"Sorry, what was that?"
I looked up from my minute taking. 'Practice manager to book community room and email members to confirm date...'
Trish looked at me encouragingly. "I said that perhaps you would be happy to take the lead on this educational event: Loneliness and Depression. After all, you are the mental health representative on the panel." She means the Patient Participation Group of our local GP surgery, for which I am Minute Secretary.
I mentally smacked myself around the head to remove the frozen-rabbit-in-the-headlights look of terror from my face and forced a competent looking smile.
"Yes – I'd be happy to take that on." I said, and surreptitiously felt my nose to make sure it wasn't growing. "I'll just draft up a flyer and send it out for you to take a look..."
Gulp. So – that's what I've been doing today: playing with text boxes and colours and fonts and trying to make an event on loneliness and depression sound enticing.
Trish didn't think much of my title, Loneliness and Depression. "But it does what it says on the box!" I protested.
"I think we need something catchier."
"Um – how about "Insert your name here is perfectly fine"? You know, after that Eleanor Oliphant book? Where she's so lonely she doesn't even realise she's lonely?"
I got a patient, understanding look. "I don't think many of our patients will have read Eleanor Oliphant is Completely Fine.
"Well, they should," I grumbled. "Our book club read it. It's a wonderful book." I got the Look again. I know what she means: I must consider our patient demographic. Members of book clubs are in a minority in our practice catchment area. It may be a small market town, but for various historical reasons, we have inner city problems.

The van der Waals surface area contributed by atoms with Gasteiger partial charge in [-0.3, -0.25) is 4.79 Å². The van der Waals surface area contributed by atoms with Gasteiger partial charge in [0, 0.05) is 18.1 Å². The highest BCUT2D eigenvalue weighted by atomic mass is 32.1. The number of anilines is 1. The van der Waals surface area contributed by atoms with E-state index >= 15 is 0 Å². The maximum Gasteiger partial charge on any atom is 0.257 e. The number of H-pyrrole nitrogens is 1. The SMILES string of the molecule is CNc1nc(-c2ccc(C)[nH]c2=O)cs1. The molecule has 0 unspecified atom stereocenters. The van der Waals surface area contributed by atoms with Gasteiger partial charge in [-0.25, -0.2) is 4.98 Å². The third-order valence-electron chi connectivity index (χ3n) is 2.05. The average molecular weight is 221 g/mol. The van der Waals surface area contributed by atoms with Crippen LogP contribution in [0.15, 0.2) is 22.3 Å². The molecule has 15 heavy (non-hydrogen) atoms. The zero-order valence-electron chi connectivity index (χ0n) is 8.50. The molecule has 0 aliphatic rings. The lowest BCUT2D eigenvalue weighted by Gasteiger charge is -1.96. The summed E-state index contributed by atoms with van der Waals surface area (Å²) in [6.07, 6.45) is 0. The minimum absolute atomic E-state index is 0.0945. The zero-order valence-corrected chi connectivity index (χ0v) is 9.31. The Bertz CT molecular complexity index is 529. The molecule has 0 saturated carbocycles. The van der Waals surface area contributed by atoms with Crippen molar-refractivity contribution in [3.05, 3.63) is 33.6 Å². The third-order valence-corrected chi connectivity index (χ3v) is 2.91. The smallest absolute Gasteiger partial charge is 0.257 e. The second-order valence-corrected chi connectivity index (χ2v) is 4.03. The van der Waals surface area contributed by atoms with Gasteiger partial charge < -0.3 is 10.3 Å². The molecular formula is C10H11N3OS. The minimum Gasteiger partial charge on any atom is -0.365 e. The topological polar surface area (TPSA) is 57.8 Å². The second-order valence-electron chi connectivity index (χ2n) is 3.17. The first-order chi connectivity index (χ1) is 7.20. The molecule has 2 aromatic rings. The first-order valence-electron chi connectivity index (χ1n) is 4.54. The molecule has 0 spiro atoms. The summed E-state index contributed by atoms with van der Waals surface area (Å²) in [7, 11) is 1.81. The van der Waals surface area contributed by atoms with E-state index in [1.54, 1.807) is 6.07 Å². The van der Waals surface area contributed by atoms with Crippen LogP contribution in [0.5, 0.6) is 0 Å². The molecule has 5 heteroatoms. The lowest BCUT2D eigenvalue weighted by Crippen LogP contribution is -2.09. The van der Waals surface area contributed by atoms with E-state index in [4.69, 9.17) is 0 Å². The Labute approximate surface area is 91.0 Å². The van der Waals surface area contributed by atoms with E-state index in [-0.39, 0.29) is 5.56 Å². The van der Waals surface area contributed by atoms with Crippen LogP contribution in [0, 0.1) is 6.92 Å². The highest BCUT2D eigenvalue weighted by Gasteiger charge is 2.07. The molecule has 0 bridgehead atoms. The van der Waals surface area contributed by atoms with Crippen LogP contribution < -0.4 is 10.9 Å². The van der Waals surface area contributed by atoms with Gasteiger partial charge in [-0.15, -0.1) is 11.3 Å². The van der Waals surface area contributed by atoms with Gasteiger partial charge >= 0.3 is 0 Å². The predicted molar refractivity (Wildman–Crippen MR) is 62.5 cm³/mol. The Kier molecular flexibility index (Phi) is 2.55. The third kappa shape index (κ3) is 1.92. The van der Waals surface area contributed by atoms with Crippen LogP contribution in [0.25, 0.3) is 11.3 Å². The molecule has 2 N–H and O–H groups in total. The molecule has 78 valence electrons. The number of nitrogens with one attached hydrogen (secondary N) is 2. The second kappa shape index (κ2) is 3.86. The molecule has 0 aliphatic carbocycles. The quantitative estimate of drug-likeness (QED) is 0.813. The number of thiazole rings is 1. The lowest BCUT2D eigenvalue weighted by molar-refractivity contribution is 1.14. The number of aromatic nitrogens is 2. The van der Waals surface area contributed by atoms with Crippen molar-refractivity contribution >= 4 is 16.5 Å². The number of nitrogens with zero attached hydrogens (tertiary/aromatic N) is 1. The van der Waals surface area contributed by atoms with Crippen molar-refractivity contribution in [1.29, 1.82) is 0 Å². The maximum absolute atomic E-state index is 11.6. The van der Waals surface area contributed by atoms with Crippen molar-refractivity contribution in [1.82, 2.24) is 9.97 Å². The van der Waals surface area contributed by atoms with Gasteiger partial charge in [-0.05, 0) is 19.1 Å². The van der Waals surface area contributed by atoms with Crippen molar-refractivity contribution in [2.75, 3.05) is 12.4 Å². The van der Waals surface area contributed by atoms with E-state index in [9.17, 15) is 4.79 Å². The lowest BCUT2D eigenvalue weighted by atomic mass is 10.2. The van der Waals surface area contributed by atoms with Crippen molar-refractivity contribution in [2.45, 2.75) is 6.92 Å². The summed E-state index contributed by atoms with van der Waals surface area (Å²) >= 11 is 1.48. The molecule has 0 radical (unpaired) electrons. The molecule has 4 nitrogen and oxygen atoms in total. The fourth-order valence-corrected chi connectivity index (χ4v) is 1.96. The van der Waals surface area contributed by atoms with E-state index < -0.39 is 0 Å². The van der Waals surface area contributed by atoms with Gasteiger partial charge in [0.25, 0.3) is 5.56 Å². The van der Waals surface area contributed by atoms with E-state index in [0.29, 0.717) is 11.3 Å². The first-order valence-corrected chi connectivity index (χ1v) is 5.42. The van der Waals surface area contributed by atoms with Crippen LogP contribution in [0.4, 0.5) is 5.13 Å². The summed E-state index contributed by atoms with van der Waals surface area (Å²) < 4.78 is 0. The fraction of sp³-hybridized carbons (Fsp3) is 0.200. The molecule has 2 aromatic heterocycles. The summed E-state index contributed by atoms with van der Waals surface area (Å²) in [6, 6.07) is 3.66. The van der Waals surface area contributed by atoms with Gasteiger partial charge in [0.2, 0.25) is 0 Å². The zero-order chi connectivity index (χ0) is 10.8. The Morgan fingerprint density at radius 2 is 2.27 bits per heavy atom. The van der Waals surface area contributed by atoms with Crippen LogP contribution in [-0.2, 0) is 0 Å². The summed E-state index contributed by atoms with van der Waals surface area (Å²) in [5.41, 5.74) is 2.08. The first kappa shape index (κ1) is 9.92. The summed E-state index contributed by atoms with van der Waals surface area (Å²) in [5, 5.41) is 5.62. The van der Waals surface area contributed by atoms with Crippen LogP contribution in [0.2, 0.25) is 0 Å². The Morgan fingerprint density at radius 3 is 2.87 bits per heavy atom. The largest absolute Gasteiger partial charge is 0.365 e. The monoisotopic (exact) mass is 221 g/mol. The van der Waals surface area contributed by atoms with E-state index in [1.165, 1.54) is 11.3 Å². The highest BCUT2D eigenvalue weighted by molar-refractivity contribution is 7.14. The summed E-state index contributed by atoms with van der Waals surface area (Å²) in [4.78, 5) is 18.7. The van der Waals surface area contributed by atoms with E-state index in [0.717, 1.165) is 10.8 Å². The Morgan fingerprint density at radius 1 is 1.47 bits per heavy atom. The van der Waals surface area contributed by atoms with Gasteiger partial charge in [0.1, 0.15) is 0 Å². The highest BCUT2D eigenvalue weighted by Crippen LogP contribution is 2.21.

So, I thought about the reasons for loneliness and the ways that loneliness can lead to depression and feed off it, so that it becomes a vicious cycle.
Battling loneliness is not as simple as just saying, "Get out more! Join a few clubs. Make friends." We know that is just the equivalent of saying, "Pull Yourself Together!" and is worse than useless.
But – I am woefully short of ideas. I am lucky enough to have a loving family, good friends, a supportive network on Facebook, great colleagues. And – all the people in my head, who I'd love to spend more time with if only I had more time. So – I don't feel I can talk about being lonely.
But, maybe some of you are or have been lonely. How do you deal with it? Have you overcome it, or do you struggle still? And, how strongly is it linked to your depression?
So please will you help me to help the patients of my local surgery? Help me understand. Log in and leave a comment; I'd be so grateful.
At least I've got my title, Fifty Shades of Grey – Loneliness and Depression. What do you think? Catchy, eh?
A Moodscope member.